“Whilst we cannot be everywhere at the same time, we recognise how willing residents in our communities are to help so in recent years, in addition to the existing 900 yellow grit bins, we have created more opportunities to enable residents who want to do their bit for their local community including the popular one-tonne community salt bags and this year we are introducing big community salt bins at locations around the city.

“We’d ask residents to be prepared themselves, by carrying out journey planning, ensuring they have the right equipment for their journeys, and having an alternative plan for transport if possible.

“Aberdeen City Council wants to keep roads open and residents safe and I’d encourage people to look up information on our website at www.aberdeencity.gov.uk/winter, keep a close check on weather forecasts, plan appropriately, and adhere to police and travel advice.”

The primary routes which are treated first are the main transport routes through the city and include major bus routes, roads at Aberdeen Royal Infirmary, and roads near fire stations. The primary routes make up almost half of Aberdeen’s roads network,and are never impassable unless there are abnormal conditions. These are gritted early morning from 4.45am to 7am as the early morning gritting operations, to ensure they are salted before rush hour.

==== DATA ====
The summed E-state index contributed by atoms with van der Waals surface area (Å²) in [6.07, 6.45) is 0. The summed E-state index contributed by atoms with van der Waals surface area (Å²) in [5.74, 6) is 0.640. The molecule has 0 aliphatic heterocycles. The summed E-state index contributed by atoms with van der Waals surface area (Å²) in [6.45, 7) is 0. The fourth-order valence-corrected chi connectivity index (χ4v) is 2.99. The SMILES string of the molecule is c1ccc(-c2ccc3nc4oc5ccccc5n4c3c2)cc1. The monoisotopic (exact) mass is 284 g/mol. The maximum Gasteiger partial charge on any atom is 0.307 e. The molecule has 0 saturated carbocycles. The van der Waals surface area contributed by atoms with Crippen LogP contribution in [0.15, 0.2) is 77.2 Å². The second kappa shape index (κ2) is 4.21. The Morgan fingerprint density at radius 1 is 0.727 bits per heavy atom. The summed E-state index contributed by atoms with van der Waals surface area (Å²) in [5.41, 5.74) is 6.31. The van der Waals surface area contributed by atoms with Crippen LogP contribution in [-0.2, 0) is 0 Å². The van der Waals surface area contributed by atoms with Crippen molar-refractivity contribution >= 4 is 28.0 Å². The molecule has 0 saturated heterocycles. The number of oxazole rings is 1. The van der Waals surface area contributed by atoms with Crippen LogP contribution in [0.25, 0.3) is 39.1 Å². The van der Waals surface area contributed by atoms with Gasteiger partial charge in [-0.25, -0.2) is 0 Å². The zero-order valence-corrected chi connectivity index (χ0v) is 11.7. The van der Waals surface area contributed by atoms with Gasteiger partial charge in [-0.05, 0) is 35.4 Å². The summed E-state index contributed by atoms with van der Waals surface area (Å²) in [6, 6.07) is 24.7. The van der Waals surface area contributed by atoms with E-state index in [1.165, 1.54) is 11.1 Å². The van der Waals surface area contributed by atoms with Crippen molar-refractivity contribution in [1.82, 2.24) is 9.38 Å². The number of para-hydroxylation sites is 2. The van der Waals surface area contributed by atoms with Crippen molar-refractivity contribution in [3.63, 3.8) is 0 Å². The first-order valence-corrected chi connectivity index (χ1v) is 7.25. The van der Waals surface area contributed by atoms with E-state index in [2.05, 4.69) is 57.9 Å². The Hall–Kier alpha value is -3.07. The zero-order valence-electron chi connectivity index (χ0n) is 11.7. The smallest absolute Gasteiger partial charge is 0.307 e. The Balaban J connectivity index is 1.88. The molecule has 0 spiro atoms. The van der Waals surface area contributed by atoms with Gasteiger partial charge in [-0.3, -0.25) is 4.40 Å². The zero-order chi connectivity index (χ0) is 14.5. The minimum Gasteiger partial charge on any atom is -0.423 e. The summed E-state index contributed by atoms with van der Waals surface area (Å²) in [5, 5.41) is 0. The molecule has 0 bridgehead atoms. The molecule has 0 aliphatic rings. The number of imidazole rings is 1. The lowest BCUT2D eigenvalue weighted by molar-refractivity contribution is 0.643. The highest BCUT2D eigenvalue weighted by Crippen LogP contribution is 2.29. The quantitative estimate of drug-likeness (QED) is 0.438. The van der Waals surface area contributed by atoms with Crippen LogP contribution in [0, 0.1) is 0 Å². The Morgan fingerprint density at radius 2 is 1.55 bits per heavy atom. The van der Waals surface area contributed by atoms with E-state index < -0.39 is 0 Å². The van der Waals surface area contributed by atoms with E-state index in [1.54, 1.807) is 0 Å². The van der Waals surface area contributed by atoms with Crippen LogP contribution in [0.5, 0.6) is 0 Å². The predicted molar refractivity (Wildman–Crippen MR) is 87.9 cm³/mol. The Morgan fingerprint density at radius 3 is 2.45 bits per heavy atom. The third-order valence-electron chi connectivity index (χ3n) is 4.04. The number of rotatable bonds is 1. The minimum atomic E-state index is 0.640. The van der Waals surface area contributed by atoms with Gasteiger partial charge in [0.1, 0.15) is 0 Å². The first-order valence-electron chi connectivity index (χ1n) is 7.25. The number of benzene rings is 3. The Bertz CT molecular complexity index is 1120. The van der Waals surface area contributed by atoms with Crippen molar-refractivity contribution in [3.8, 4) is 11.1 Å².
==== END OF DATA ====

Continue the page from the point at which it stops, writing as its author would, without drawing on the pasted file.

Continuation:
The primary routes are pre-treated, and there is 24/7 availability of equipment/crews. The 10 primary routes can be viewed on Aberdeen City Council’s website at www.aberdeencity.gov.uk/winter.

The secondary routes comprise of significant through-routes in communities, and are treated only treated once the primary roads are open to traffic. Roads that carry medium traffic flows or give access to community or public facilities of a non-urgent nature and secondary routes on higher ground are usually a priority.

Secondary routes include roads near sheltered housing and social work properties, near schools where possible, cemeteries and crematoria, shopping centres, and access to facilities in parks and gardens.

The other roads are all other routes which are not normally treated unless emergency vehicles require access, there is a medical emergency or funeral, and they include minor roads where road users can make their way to the nearest higher priority route, local access roads, and cul-de-sacs.